Japanese owner of Chile’s Caserones copper mine said to be mulling sale
Japan’s mining and energy conglomerate JXTG Holdings Inc., the majority owner of Chile’s Caserones copper mine, is said to be studying the sale of the operation, in a deal that could fetch about $1 billion.
According to The Wall Street Journal, the urge for offload the asset comes amid expectations of rising copper prices, driven in part by a lack of investment in new mines and soaring demand for electric vehicles (Evs), which use twice as much copper as internal combustion engines.
Asked about the report by Reuters, however, JX Nippon Mining — the metal unit of JXTG Holdings — declined to comment, adding it was not something that has already been decided.
Caserones has become a source of worries for its owners, which include Mitsui Mining & Smelting and Mitsui & Co. The copper mine, behind schedule ever since it began producing in May 2014, has not only been affected by a series of technical problems in its ramp-up phase, but it has also cost the Japan-based miners hefty impairment charges.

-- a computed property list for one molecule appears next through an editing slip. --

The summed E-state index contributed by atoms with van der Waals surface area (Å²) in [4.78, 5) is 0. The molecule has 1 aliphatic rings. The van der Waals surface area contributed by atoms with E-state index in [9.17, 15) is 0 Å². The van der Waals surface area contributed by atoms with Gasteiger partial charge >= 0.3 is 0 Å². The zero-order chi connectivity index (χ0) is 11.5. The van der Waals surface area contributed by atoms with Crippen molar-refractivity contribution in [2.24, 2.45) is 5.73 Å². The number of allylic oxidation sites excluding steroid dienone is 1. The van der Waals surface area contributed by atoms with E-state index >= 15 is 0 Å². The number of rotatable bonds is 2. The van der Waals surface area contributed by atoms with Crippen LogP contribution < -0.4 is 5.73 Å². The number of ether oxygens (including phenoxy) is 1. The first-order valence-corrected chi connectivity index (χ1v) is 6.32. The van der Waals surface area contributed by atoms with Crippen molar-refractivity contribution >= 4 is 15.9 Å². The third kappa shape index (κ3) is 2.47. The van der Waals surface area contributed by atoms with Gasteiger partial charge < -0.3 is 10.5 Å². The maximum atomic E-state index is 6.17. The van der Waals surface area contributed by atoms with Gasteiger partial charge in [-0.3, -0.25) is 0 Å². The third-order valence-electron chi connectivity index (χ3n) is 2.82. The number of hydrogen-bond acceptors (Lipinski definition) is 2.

The operation’s expected annual production still falls short of the 150,000 tonnes target intended when construction of the mine began. On top of that, operator Minera Lumina Copper Chile (MLCC) is currently facing fines of up to $54.8 million for infractions to the provisions established in its mining permit.
Chile’s Superintendency of the Environment (SMA) also went after Lumina in 2015, ordering it to pay $11.9 million for breaching environmental rules. At the time, it was the second-highest fine the SMA had imposed since it was created in 2012.
The largest penalty until then — $16 million — was issued in 2013 to Barrick Gold’s now shuttered Pascua Lama gold and silver mine.
Caserones is located at an altitude of 4,200m to 4,600m above sea-level in the Atacama Desert, close to the border with Argentina.
Copper concentrate output from the operation totalled 136,500 tonnes last year. That’s equivalent to just 2.3% of Chile’s total annual output in 2018, which stood at 5.83 million tonnes — its largest volume ever.